Bull Shoals Dam continues to release relatively little water, extending some killer caddis fishing into June, while holding back the rapidly swelling Bull Shoals Lake. There’s only seven feet remaining in Bull Shoals ‘flood pool,’ and the lake has been rising nearly a foot every two days. That means that within two weeks there’s likely to be drastic changes in the scheduled flow of the tailwater. Today’s SWPA projection shows zero generation until 1p.m., and then heavy generation the rest of the afternoon. Whether or not the zero part actually happens is anyone’s guess, but it’s a sign that we should maybe start expecting some heavy flow for a while, at least in the afternoons to begin with.
There’s been a ton of low, clear water lately, igniting good caddis hatches even on cloudy days. A number of different caddis nymphs are working great, including Pupae Delectae, Caddistrophic Pupae, Jigged Caddis Pupae, and Rob’s Realistic Caddis. Midges are also strong especially early in the day before the caddis get to hatching in big numbers – Root Beer, Ruby, and Redneck midges are great in low flows, as are #18 Whitetail midges, Psycho midges, and #18 Tailwater Jigs. Caddis dry flies are a fun way to sight cast to rising fish or just prospect a good drift down a bank; the favorites have been E/C and E/Z caddis, as well as Slow Water caddis and Wotton’s Skating caddis. It’s possible that low water conditions could continue, at least in the mornings, for a few more days or longer as the lake continues to fill up, but get your low water caddis fishing fix while you can, cause it ain’t here much longer.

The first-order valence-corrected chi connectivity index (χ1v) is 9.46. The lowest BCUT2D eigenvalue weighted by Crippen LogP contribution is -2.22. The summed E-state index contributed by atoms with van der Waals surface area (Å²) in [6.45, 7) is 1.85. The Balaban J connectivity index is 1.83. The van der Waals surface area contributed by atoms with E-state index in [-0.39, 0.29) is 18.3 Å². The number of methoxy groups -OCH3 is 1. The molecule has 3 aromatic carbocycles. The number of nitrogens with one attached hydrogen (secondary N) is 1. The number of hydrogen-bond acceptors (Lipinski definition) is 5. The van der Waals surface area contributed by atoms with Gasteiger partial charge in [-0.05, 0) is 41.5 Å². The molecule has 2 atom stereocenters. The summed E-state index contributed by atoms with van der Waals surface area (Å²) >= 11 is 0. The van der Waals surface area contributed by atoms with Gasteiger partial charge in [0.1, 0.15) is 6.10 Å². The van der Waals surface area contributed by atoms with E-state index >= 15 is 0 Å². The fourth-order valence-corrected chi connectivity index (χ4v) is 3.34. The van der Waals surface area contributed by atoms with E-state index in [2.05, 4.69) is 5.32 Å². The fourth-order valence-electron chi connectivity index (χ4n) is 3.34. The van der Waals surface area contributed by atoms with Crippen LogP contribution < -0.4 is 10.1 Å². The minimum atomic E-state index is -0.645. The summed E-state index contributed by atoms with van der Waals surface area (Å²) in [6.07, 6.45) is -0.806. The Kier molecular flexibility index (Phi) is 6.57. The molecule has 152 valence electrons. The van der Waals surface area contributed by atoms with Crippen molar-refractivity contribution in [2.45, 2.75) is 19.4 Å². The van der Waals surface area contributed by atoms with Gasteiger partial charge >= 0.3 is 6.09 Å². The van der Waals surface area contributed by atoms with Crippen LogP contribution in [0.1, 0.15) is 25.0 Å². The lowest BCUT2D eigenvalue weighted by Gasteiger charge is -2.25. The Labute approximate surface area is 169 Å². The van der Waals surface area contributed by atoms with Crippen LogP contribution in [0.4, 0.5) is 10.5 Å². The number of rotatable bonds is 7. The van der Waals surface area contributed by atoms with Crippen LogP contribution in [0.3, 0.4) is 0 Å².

If the water does indeed get up high this afternoon like the projection calls for, and if heavy flow becomes a regular or even standard occurrence on the White in the near future, then it will be time to switch right into the summertime repertoire of bugs to fish. Hopefully the first bug of summer is the Sulfur Mayfly, #14-16, which usually follows close behind our caddis hatch and can provide great opportunities for quality brown trout. Lots of different nymphs come into play with the mayfly hatch, but some old faithfuls like Pheasant Tails and Hare’s Ear nymphs are a solid place to start. A little box of Parachute Sulfur dry flies and a tube of floatant will be handy possessions when the yellow bugs are flying. Big terrestrial dry flies are worth trying all summer long, even as early as June, and a trusty local favorite is a pink Western Lady. When there’s no hatch and dry flies aren’t getting a sniff, fish summertime high water with big meaty offerings like Rubberleg Jig, or Mega Worms, or streamers.
Norfork is still shut down until noon most days, making for some great morning wade fishing sessions. Sunday Specials, Hare’s Ear nymphs, Root Beer midges, Whitetail midges, Hunchback Scuds, and E/C Caddis are all taking fish on the drift. Wotton’s Emergent Caddis, Dally’s Tailwater Soft Hackle, and Wotton’s Juicer are fun on a gentle swing. The afternoon high water on the Norfork is fishing great as well, with big split shot and Blobs or Mega Worms.